By Mary Ellen Flannery
The future nurses, respiratory therapists, X-ray technicians, and other allied health employees at Oregon’s Rogue Community College get an excellent science education in their old 1970s-style building.
The problem is — it can’t fit them all. Tiny laboratories limit the number of students who can take biology lab or other required, hands-on courses, which forces Jim Van Brunt, the chair of the science department, to reluctantly turn them away from classes.
The answer? A Senate bill known as the F.A.S.T. Act (Fix America’s Schools Today) would offer $30 billion for school modernizations, including $5 billion specifically for community colleges, and could go a long way toward improving opportunities for students across the country. “With a new design, we could accommodate more students,” said Van Brunt. “And since we’re paying the laboratory instructor anyway, regardless of whether he’s got 15 or 24 students, it would be much more cost-effective and efficient.”
The bill (S. 1597), which has NEA’s strong support, calls for distributing the money to states based on student enrollment. Projects that improve instruction or job opportunities for students would be prioritized. In that way, it’s exactly the kind of federal initiative that would help put hundreds of thousands of Americans back to work.
Getting a college degree isn’t a guarantee of employment, but research shows that it is excellent protection during an economic downturn, said Boston Federal Reserve president Eric Rosengren at a recent higher-education summit. Last month, when the nation’s unemployment rate hovered around 9 percent, it was 4.4 percent for those with a college degree, he pointed out.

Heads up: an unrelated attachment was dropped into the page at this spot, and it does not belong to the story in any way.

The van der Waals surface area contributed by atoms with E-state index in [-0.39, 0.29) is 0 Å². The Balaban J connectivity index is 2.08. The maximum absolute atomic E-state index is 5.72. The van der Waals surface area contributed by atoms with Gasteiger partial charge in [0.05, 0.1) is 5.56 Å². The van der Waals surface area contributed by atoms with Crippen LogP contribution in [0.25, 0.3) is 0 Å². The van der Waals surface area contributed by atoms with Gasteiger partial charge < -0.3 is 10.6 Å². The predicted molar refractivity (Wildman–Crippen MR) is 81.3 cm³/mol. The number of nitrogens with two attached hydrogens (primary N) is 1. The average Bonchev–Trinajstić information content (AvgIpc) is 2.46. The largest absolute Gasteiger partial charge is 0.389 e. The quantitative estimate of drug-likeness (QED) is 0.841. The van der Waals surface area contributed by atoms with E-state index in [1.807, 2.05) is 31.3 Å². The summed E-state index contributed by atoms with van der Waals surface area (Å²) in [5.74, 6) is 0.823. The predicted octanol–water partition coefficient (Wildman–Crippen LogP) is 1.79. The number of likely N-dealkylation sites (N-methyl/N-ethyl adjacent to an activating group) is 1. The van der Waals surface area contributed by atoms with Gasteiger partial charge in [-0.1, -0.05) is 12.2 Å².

Since then, the unemployment rate has fallen to 8.6 percent overall—a step in the right direction—but millions of out-of-work Americans still desperately need access to high-quality, job-training programs.
When Ron Norton Reel, president of the Community College Association in California, an NEA affiliate, mentally runs through his campuses, he can quickly pair their career-prep programs with their specific community’s needs.
“Over at Taft, which is in the middle of the Central Valley, they have some really intricate programs to assist farming,” he said. Three hundred miles north at Sierra Community College, which abuts the Sierra mountains, students can learn “mechatronics,” a cutting-edge program of electronics and mechanics that will make them extremely employable at lumber mills and ski resorts.
But all of these campuses need help, Reel said. “Every one of the campuses has buildings that have been birthed and rebirthed—and it’s time to either destroy them or rebirth them again.”
A survey of California community colleges found at least 85 “shovel-ready” projects, including a replacement science center at Sierra and a vocational center at Taft. Other necessary projects include facilities to train future engineers, tradesmen, and pre-school teachers.